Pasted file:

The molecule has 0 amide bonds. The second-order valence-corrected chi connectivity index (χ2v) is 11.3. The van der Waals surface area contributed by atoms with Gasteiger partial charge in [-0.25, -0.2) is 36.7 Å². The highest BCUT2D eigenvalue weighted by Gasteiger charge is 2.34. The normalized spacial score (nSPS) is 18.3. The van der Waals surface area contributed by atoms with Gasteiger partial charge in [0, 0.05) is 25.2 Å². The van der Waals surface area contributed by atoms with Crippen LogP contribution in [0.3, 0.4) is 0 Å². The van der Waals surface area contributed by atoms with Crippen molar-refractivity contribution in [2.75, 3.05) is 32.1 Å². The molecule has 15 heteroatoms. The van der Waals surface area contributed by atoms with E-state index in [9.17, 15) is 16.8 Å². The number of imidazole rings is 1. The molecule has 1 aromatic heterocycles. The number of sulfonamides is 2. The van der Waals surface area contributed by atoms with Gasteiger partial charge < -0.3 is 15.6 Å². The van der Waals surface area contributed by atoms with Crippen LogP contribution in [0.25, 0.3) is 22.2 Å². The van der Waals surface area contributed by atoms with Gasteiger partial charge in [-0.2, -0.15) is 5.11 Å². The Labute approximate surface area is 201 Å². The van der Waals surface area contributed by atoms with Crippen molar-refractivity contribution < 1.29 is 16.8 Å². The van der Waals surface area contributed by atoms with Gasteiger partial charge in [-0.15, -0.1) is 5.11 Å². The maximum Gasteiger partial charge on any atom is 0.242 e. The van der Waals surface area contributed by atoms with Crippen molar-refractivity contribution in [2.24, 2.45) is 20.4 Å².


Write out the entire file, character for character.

The molecule has 0 amide bonds. The second-order valence-corrected chi connectivity index (χ2v) is 11.3. The van der Waals surface area contributed by atoms with Gasteiger partial charge in [-0.25, -0.2) is 36.7 Å². The highest BCUT2D eigenvalue weighted by Gasteiger charge is 2.34. The normalized spacial score (nSPS) is 18.3. The van der Waals surface area contributed by atoms with Gasteiger partial charge in [0, 0.05) is 25.2 Å². The van der Waals surface area contributed by atoms with Crippen LogP contribution in [0.3, 0.4) is 0 Å². The van der Waals surface area contributed by atoms with Crippen molar-refractivity contribution in [2.75, 3.05) is 32.1 Å². The molecule has 15 heteroatoms. The van der Waals surface area contributed by atoms with E-state index in [9.17, 15) is 16.8 Å². The number of imidazole rings is 1. The molecule has 1 aromatic heterocycles. The number of sulfonamides is 2. The van der Waals surface area contributed by atoms with Gasteiger partial charge < -0.3 is 15.6 Å². The van der Waals surface area contributed by atoms with Crippen LogP contribution in [0.25, 0.3) is 22.2 Å². The van der Waals surface area contributed by atoms with Gasteiger partial charge in [-0.2, -0.15) is 5.11 Å². The Labute approximate surface area is 201 Å². The van der Waals surface area contributed by atoms with Crippen molar-refractivity contribution < 1.29 is 16.8 Å². The van der Waals surface area contributed by atoms with Gasteiger partial charge in [-0.15, -0.1) is 5.11 Å². The maximum Gasteiger partial charge on any atom is 0.242 e. The van der Waals surface area contributed by atoms with Crippen molar-refractivity contribution in [2.24, 2.45) is 20.4 Å².